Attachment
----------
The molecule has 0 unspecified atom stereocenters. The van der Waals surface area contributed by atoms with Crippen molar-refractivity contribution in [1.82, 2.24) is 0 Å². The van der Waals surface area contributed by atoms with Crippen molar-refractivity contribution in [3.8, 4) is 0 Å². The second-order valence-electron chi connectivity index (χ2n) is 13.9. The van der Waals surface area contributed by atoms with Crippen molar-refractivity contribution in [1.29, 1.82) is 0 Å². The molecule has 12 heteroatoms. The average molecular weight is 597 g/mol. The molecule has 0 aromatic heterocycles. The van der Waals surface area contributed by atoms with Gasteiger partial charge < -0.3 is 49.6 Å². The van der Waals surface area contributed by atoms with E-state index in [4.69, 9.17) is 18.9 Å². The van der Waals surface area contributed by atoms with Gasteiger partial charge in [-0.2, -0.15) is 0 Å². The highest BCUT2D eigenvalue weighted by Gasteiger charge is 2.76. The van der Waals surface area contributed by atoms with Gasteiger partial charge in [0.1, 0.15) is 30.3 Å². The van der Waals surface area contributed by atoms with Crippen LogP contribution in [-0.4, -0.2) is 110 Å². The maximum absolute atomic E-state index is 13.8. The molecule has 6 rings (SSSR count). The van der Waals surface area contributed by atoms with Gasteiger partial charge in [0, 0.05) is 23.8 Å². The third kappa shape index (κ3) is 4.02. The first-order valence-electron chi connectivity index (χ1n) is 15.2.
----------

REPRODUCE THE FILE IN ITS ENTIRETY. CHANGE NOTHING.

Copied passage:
The molecule has 0 unspecified atom stereocenters. The van der Waals surface area contributed by atoms with Crippen molar-refractivity contribution in [1.82, 2.24) is 0 Å². The van der Waals surface area contributed by atoms with Crippen molar-refractivity contribution in [3.8, 4) is 0 Å². The second-order valence-electron chi connectivity index (χ2n) is 13.9. The van der Waals surface area contributed by atoms with Crippen molar-refractivity contribution in [1.29, 1.82) is 0 Å². The molecule has 12 heteroatoms. The average molecular weight is 597 g/mol. The molecule has 0 aromatic heterocycles. The van der Waals surface area contributed by atoms with Gasteiger partial charge < -0.3 is 49.6 Å². The van der Waals surface area contributed by atoms with E-state index in [4.69, 9.17) is 18.9 Å². The van der Waals surface area contributed by atoms with Gasteiger partial charge in [-0.2, -0.15) is 0 Å². The highest BCUT2D eigenvalue weighted by Gasteiger charge is 2.76. The van der Waals surface area contributed by atoms with Gasteiger partial charge in [0.1, 0.15) is 30.3 Å². The van der Waals surface area contributed by atoms with Crippen LogP contribution in [-0.4, -0.2) is 110 Å². The maximum absolute atomic E-state index is 13.8. The molecule has 6 rings (SSSR count). The van der Waals surface area contributed by atoms with Gasteiger partial charge in [0, 0.05) is 23.8 Å². The third kappa shape index (κ3) is 4.02. The first-order valence-electron chi connectivity index (χ1n) is 15.2.